Peugeot SA, Opel, Vauxhall, and Citroën brands are owned by PSA Groupe company that has signed a contract with NuTonomy startup, a software provider, to partner in the launch of road tests in Singapore.
The basis for tests will be PSA’s SUVs Peugeot 3008, starting with two units in the fleet and with the upcoming scale-up to ‘thousands of on-demand driverless vehicles’, as PSA’s Anne Laliron says, the head of Business Lab division of PSA Groupe.
NuTonomy is a spin-off from MIT company that has CEO Karl lagnemma, a person who is in the driverless technology market for years and has an experience that PSA requires. The companies made the mutual statement saying that this cooperation would be a giant step towards the representation of safer and more comfortable driverless technology by 2020. This year will become the year of scaling its fleet of autonomous cars to thousands of units that will be primarily engaged in on-demand taxis for urban areas and environments.
NuTonomy is engaged in testing its driverless fleet in Singapore already a year before they signed this agreement. And they have plans to broaden their area to the entire globe, at least, taking next more global steps in Paris and Boston, where NuTonomy has headquarters. Their country of origin is the USA and with this deal, they actually become present worldwide, as they collaborate with the Europe’s soon second biggest company in car manufacturing after Volkswagen and they perform road tests in Asia, thus uniting three continents with their business activity.
NuTonomy never had plans to construct own cars or to produce their hardware and they position themselves only as software developers. PSA gave them for a start two vehicles of Peugeot 3008 model to install the hardware and software to make a car driverless and the teams are working together to elaborate the seamless transition of a regular SUV to autonomous that must be completed by the end of summer of 2017. The tests will actively begin already in September 2017. Peugeot 3008 model has been chosen as it has been recognized as the best car in Europe in 2017.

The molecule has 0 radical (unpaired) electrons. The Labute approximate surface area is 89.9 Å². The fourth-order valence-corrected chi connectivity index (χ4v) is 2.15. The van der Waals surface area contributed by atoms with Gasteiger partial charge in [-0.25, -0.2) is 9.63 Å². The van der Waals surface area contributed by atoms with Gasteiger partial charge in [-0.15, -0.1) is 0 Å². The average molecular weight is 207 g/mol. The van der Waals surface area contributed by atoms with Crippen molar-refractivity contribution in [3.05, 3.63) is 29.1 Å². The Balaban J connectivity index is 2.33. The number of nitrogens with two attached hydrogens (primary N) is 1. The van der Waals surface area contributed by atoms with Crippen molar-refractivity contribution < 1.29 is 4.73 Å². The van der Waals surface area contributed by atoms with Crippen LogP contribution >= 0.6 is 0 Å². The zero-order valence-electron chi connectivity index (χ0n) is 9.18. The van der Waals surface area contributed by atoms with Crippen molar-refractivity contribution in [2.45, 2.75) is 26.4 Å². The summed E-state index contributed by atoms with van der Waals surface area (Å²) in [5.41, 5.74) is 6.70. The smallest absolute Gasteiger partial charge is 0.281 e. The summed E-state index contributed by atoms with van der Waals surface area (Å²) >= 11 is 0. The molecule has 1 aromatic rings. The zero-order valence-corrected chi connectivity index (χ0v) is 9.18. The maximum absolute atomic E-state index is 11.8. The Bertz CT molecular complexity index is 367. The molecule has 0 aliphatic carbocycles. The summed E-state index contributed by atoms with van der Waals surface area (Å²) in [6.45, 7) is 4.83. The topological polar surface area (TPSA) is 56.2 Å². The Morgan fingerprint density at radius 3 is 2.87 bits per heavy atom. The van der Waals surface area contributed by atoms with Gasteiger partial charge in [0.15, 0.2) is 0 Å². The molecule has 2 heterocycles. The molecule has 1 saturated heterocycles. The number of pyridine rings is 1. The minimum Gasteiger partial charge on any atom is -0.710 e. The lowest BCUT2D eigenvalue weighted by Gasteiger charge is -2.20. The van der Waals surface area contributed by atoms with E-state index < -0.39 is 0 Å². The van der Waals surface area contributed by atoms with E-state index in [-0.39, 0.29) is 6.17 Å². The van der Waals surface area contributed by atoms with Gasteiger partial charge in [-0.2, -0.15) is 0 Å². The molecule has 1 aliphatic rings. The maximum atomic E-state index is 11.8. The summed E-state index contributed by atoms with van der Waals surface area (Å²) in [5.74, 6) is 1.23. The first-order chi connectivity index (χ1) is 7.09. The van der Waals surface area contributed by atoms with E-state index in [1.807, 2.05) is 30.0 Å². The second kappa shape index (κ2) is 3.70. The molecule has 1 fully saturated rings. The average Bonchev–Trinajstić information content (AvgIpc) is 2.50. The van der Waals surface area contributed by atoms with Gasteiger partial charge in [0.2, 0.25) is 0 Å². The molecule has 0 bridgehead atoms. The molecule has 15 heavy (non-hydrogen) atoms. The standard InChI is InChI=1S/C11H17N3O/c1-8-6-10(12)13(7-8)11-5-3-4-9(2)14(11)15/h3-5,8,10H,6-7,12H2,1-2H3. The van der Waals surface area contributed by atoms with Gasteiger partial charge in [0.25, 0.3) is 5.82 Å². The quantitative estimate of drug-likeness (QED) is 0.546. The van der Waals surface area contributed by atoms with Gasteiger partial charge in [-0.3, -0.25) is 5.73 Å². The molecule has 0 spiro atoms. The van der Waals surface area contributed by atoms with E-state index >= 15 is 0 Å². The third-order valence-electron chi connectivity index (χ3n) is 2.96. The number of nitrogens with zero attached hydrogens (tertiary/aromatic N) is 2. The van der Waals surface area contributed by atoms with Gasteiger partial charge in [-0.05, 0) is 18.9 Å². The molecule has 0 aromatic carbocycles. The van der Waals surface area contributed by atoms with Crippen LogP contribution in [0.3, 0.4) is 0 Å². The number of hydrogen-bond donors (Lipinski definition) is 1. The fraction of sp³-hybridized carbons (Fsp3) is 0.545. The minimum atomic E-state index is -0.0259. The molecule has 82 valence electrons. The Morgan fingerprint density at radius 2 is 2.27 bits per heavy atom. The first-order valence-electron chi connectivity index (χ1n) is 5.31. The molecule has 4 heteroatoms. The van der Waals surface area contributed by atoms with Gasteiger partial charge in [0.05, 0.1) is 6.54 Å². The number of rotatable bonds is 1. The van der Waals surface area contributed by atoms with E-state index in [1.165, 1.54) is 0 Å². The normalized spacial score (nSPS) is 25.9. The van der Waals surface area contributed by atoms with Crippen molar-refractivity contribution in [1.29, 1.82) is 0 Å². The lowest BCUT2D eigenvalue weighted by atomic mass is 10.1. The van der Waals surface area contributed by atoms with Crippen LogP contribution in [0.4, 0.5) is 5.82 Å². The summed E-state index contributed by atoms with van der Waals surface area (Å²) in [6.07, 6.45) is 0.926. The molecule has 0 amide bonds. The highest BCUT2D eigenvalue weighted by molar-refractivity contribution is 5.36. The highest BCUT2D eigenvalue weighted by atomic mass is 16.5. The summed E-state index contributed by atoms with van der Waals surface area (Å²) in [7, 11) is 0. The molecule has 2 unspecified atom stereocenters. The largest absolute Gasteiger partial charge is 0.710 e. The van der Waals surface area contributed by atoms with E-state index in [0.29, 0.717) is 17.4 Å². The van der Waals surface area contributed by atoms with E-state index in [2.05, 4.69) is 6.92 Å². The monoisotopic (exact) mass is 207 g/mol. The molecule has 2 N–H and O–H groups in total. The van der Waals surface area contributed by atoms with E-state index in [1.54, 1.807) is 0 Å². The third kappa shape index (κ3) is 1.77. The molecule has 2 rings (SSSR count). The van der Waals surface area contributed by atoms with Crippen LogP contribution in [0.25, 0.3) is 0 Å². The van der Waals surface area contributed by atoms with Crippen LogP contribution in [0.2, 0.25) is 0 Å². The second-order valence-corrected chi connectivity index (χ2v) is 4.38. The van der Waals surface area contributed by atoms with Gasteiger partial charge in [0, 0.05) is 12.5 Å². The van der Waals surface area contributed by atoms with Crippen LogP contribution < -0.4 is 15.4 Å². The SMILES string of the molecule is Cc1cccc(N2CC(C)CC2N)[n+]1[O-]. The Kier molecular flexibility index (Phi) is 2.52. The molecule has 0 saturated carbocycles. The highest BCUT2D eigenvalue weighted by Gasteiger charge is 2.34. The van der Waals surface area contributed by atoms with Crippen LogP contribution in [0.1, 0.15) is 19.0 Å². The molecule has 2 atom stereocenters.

The teams are also in the middle of the working process to decide on the sharing of the future profits and the data that will be collected by their cars.
The collaboration has been acknowledged as non-exclusive. It means that both companies are free to work with other companies. It has become known that NuTonomy also collaborates with Asian company Grab in Singapore that provides the ride-sharing services to its customers.
NuTonomy also had previously worked using Mitsubishi i-MiEVs and Renault Zoes vehicles in the driverless tests that were held in Boston. These cars were equipped with protruding hardware on the surface of a car (from the top and sides) but with the model Peugeot 3008, it may be different in outward appearance.
Since January, NuTonomy is testing its autonomous cars in Boston, Massachusetts, in one of its industrial zones. But later, in April, they received an approval to broaden their testing area to two more zones that represent the more efficient landscape, from the point of view of teaching their software. The new zones include more pedestrians, cyclists, other drivers, crossroads, bridges, traffic lights, and multi-lane roads. The area has been recognized several times as the one having the worst drivers in America, so we suppose that NuTonomy will have much everything to learn from the real road situations to present something really viable to 2020 as they plan.